to attach any of these “postings.” Moreover, Marnell completely fails to explain how he knows
that the information in the postings was “completely false.” Moreover, Marnell states that
Lafferty accused Grandmaster Polgar of “physically abusing her two young children, a charge
which is completely false.” Marnell fails to state what allegedly was said in these alleged
postings. Plus, Marnell fails to explain how he has personal knowledge as to whether or not
2 If anyone could simply say, “I have personal knowledge” in an affidavit, under Plaintiff’s analysis, apparently
anyone can testify about anything.
3 Marnell does nothing to demonstrate what exactly was allegedly said and/or how Marnell specifically had
knowledge that such yet undetermined statements were allegedly harming Plaintiff’s reputation (and were false,
etc.).
Case 5:08-cv-00169-C Document 70 Filed 12/24/2008 Page 7 of 13
20080491.20080491/477140.3 6
Polgar abused her two young children. Marnell does not say how long he has known Polgar. He
fails to explain whether or not he lived with Polgar to know how she interacts with her children.
Simply put, such statements are completely conclusory statements and/or unsubstantiated
opinions and should be stricken from the record.
10. It is interesting to note that Polgar fails to swear under oath that she did not
physically abuse her two young children. Consequently, how can Marnell know whether or not
Polgar apparently was abusing her children or not? At most, Marnell is apparently relying on
hearsay told by Polgar to “verify” whether the facts are true. Regardless, Marnell cannot and has
not provided proper evidence to support the conclusory statement that Lafferty made such
postings, that such postings were defamatory, etc.
11. Marnell also states, “I have witnessed Mr. Lafferty bragging online how he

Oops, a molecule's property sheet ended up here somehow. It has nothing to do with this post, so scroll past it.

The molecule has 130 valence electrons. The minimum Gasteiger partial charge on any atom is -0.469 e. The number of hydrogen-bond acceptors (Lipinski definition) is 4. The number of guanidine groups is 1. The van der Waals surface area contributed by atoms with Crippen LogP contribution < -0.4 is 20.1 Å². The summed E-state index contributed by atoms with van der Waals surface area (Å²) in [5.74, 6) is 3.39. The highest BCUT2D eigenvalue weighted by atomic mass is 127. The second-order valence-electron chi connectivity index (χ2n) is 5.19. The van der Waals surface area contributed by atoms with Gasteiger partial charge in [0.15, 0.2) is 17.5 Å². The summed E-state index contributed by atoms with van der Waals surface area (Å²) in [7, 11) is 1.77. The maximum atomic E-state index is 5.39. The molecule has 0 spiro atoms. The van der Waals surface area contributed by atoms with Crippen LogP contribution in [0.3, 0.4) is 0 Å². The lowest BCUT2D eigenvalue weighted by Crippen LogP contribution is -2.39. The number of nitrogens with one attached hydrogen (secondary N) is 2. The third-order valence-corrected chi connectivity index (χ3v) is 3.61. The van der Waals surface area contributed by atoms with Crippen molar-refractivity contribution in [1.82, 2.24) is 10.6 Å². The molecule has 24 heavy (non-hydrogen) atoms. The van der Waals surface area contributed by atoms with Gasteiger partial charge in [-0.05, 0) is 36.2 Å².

contacted officials at Texas Tech University in an effort to cause Susan Polgar to lose her job at
Texas Tech University.” Again, without attaching specific examples, all such testimony is
hearsay, unsubstantiated opinions and/or conclusory statements. Plus, such statements constitute
hearsay in hearsay. Plaintiff should have gotten statements from Texas Tech officials to support
her claim that such officials were allegedly contacted by a specific Defendant. Having a third
party claim that it might have possibly occurred is not providing proper evidence.
12. Marnell also states, “I also witnessed Mr. Lafferty bragging online how he
contacted” newspaper reporters in an effort to “generate negative and false media reports about
Susan Polgar.” However, Mr. Marnell wholly fails to state exactly what “reports” were done
regarding Susan Polgar.4 Susan Polgar did not even provide any information to show that such
4 Again, Polgar should have gotten sworn statements from such reporters to allege what a specific Defendant
purportedly said. Plus, if such reports generated “negative and false media reports about Susan Polgar,” where
are copies of these reports? Moreover, why did Polgar not sue the reporters themselves if they were the ones that
allegedly did these alleged defamatory reports?
Case 5:08-cv-00169-C Document 70 Filed 12/24/2008 Page 8 of 13
20080491.20080491/477140.3 7
reports were negative and/or false media reports. Plus, Polgar consistently and routinely does
interviews with the media and should be held to a higher standard when it comes to defamation
claims. Polgar and/or Marnell wholly fail to explain how and why Polgar should not be treated
as a public figure.
13. Simply put, this Court should not allow Plaintiff to file and rely on the Affidavit
attached to the Response, as the Affidavit is filled with conclusions, hearsay, speculation,
unsubstantiated opinion, testimony from interested witnesses and the affidavit has all of the other
problems referenced throughout this motion.
14. Affidavits must contain facts that support legal arguments. As this is a diversity
case, even under Texas law, conclusions in an affidavit have no probative value, and they are not